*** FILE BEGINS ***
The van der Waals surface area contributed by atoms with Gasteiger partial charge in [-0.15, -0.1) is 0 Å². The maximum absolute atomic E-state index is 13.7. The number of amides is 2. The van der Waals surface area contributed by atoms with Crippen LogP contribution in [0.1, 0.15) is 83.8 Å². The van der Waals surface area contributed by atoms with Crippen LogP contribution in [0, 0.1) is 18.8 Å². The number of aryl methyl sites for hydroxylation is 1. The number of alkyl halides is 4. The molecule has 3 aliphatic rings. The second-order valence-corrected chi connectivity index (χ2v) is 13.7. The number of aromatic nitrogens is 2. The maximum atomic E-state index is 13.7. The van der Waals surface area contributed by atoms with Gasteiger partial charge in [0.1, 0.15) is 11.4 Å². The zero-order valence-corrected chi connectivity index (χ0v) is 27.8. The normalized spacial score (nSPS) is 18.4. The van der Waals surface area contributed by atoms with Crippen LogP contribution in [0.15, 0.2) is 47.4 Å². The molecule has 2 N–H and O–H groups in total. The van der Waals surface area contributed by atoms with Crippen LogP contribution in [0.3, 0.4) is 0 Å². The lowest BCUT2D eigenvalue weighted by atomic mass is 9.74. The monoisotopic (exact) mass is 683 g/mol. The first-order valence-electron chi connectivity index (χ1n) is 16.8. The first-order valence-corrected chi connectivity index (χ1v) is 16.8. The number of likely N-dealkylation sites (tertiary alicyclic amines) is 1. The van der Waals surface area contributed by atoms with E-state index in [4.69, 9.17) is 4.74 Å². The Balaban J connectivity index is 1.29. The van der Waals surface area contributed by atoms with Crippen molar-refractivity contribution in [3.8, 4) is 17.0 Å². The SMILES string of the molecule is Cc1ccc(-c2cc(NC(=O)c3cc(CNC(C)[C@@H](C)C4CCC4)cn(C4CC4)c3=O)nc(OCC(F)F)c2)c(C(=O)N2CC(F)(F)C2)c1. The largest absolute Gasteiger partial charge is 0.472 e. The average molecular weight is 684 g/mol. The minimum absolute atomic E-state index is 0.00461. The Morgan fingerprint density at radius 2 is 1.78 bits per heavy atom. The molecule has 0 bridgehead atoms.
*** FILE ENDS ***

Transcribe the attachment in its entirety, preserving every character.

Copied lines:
The van der Waals surface area contributed by atoms with Gasteiger partial charge in [-0.15, -0.1) is 0 Å². The maximum absolute atomic E-state index is 13.7. The number of amides is 2. The van der Waals surface area contributed by atoms with Crippen LogP contribution in [0.1, 0.15) is 83.8 Å². The van der Waals surface area contributed by atoms with Crippen LogP contribution in [0, 0.1) is 18.8 Å². The number of aryl methyl sites for hydroxylation is 1. The number of alkyl halides is 4. The molecule has 3 aliphatic rings. The second-order valence-corrected chi connectivity index (χ2v) is 13.7. The number of aromatic nitrogens is 2. The maximum atomic E-state index is 13.7. The van der Waals surface area contributed by atoms with Gasteiger partial charge in [0.1, 0.15) is 11.4 Å². The zero-order valence-corrected chi connectivity index (χ0v) is 27.8. The normalized spacial score (nSPS) is 18.4. The van der Waals surface area contributed by atoms with Crippen LogP contribution in [0.15, 0.2) is 47.4 Å². The molecule has 2 N–H and O–H groups in total. The van der Waals surface area contributed by atoms with Crippen LogP contribution in [0.3, 0.4) is 0 Å². The lowest BCUT2D eigenvalue weighted by atomic mass is 9.74. The monoisotopic (exact) mass is 683 g/mol. The first-order valence-electron chi connectivity index (χ1n) is 16.8. The first-order valence-corrected chi connectivity index (χ1v) is 16.8. The number of likely N-dealkylation sites (tertiary alicyclic amines) is 1. The van der Waals surface area contributed by atoms with E-state index in [4.69, 9.17) is 4.74 Å². The Balaban J connectivity index is 1.29. The van der Waals surface area contributed by atoms with Crippen molar-refractivity contribution in [3.8, 4) is 17.0 Å². The SMILES string of the molecule is Cc1ccc(-c2cc(NC(=O)c3cc(CNC(C)[C@@H](C)C4CCC4)cn(C4CC4)c3=O)nc(OCC(F)F)c2)c(C(=O)N2CC(F)(F)C2)c1. The largest absolute Gasteiger partial charge is 0.472 e. The average molecular weight is 684 g/mol. The minimum absolute atomic E-state index is 0.00461. The Morgan fingerprint density at radius 2 is 1.78 bits per heavy atom. The molecule has 0 bridgehead atoms.